Pandora, the world’s largest jewelry maker by volume, has an ambitious goal of tripling its revenue in China. But the market is very competitive and the strategic plan proposed by the company does not present any particular attraction. On February 9, the Danish jewelry brand’s annual report for 2021 matched previous forecasts, illustrating that its performance in the Chinese market had been significantly affected by COVID-19.
He points out that a large number of stores were forcibly closed, stating that “the share of Pandora stores temporarily closed due to COVID-19 was 30% in the first quarter, 15% in the second quarter, 5% in the third quarter. and 3% in the fourth quarter. “Beijing’s COVID-related restrictions have also had a direct impact on store traffic, with footfall down by up to 70% compared to 2019. With China’s strict pandemic policies still in place, Daily Jing asks: Can this company, known for its unique collection of charms and bracelets, realize its ambitions in China?
Pandora entered China around 2010 through cooperative distribution, but in 2015 it switched to self-managed stores. Currently, it has 214 stores in China and employs around 1,200 local employees. He has a loyal fan base, with 139,000 followers on Weibo and 54.5k on Xiaohongshu.
The overall business strategy of the company, Phoenix, comprises four pillars built on brand promise, significant growth potential and the ability to attract new consumers. Last year, its US and China markets positioned themselves as its two main markets, with long-term ambitions to double its revenue in the US and triple it in China, using 2019 as a benchmark.
The two markets are naturally very different and the responses of the respective markets have been quite varied. Throughout 2021, compared to the strong performance of the US market, China saw only 5% growth. Despite a significant slowdown in growth in China, management has optimistic expectations for the market.
Johan Melchior, Director of External Communications, said: “Pandora saw some positive signs in the fourth quarter, such as being ranked the biggest fashion jewelry brand on Tmall for the first time since entering China. This provides comfort for the journey ahead. So while the future looks bright, Beijing’s tight controls appear to have set an unknown start date for the strategy’s implementation.
Industry experts explained that other companies are not resting on their laurels. Sky Canaves, senior analyst at Insider Intelligence, said: “As Pandora delays its plans to invest in brand repositioning in China, other brands that are doing well, such as Tiffany & Co. and Swarovski, will continue to double, especially on digital.”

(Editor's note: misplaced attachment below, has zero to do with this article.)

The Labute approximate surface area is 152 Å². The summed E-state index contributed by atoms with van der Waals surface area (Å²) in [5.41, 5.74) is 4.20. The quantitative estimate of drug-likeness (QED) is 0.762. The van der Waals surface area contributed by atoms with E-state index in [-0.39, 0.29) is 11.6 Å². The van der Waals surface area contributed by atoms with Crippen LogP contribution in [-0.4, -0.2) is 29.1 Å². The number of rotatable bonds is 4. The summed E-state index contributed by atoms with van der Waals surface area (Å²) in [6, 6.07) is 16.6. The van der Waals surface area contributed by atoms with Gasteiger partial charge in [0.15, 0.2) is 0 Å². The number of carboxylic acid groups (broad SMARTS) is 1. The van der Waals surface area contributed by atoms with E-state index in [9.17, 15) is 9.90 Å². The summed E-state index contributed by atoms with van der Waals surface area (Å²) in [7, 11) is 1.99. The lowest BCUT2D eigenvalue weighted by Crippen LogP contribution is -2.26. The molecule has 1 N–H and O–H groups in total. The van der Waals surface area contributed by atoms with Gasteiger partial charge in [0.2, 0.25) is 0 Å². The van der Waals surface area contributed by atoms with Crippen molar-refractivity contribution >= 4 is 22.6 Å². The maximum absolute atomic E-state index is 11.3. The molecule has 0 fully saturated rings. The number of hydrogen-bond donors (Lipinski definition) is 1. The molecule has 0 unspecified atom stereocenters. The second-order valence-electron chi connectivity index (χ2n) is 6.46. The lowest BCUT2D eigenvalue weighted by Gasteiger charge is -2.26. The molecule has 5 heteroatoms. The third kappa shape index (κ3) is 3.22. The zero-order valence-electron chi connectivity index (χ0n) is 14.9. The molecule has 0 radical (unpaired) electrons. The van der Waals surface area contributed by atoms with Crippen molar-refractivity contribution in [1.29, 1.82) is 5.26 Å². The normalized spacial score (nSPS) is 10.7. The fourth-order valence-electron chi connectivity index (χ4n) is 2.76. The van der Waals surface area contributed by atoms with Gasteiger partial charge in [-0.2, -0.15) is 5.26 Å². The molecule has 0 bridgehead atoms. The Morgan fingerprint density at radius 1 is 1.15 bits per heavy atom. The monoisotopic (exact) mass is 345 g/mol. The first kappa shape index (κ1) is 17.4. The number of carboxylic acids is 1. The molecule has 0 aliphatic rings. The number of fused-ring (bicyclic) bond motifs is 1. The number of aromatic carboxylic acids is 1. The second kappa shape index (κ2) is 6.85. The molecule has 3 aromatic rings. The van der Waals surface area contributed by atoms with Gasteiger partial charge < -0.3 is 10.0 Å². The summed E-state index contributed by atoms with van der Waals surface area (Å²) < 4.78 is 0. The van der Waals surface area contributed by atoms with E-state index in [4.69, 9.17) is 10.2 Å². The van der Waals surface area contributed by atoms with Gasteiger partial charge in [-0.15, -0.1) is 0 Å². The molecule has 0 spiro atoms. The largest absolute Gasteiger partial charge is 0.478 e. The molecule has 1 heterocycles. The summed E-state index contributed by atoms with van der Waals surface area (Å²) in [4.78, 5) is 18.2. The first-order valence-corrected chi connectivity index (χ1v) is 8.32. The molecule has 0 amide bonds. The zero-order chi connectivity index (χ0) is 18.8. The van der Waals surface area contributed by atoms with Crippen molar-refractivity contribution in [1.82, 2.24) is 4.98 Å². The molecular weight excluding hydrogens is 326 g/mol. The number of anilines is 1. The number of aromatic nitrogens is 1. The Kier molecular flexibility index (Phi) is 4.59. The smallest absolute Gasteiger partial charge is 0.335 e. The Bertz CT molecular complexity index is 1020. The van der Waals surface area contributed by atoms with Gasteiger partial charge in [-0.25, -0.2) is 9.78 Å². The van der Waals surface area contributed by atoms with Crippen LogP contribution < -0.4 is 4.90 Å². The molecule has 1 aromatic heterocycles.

Still, Pandora has a mission, and at the heart of it is personalization – a key strength as it builds direct relationships with consumers. At the end of 2021, the company launched a new store concept called “Evoke” to support more traffic and conversions. Guangzhou’s Grandview Mall was among the first to test the pilot.
At the core of Pandora’s mission is personalization – one of its key strengths in building direct relationships with Chinese consumers.
“The company is focused on providing a personalized shopping experience while presenting jewelry in new and inspiring ways. Evoke will make shopping more intuitive and improve speed of service, allowing customers to explore, find and easy to try out products,” Melchior added. And while that intention is forward-thinking, the question remains: will it help Pandora stand out from its strong competitors and attract customers, especially customers? of Generation Z?
“Every brand in China sees Gen Z as a key driver,” Canaves explained. “This raises the question of how Pandora can differentiate itself. Consumers may prefer to save and splurge on brands that have stronger heritage and name recognition than choose what is perceived as a mainstream product. Pandora needs to think about how its Guangzhou concept store can be adapted to meet the needs of Chinese consumers to attract better conversions.
Yet this commitment to China is actually a two-phase plan: the first part will solidify the brand by establishing the core proposition of collection, affordability and self-expression, while the second phase will focus on the key element of people. Although the second phase is still largely in the ideation stage, the brand should have learned a lesson from the international brand’s missteps in China last year as well as the misguided partnership with its outrageous ambassador, actor Zhang. Zhehan.
Either way, Chinese customers expect to see more concrete results through concrete initiatives, such as signing popular young actress Song Zuer as an ambassador and teaming up with Fun Factory for its Chinese New Year.
As expected, Pandora’s 2021 performance in China has not been outstanding, but the sector remains a high priority. Thanks to the government’s constant zero-tolerance policy, the restrictions have posed a serious challenge to the brand’s aspirations. And while the announcement of a new partnership with Marvel has sparked global interest, no one knows how the Chinese market and its consumers will react to the collection.
“In theory, Pandora’s core charm bracelet offering should appeal to Chinese Gen Z, as these products are highly customizable and reflect the style of the wearer,” Canaves added. “In practice, that message doesn’t seem to resonate very strongly as sales continue to decline amid growing competition.”
So while many say Pandora deserves a place in the market, the ultimate judge will be China’s local customers.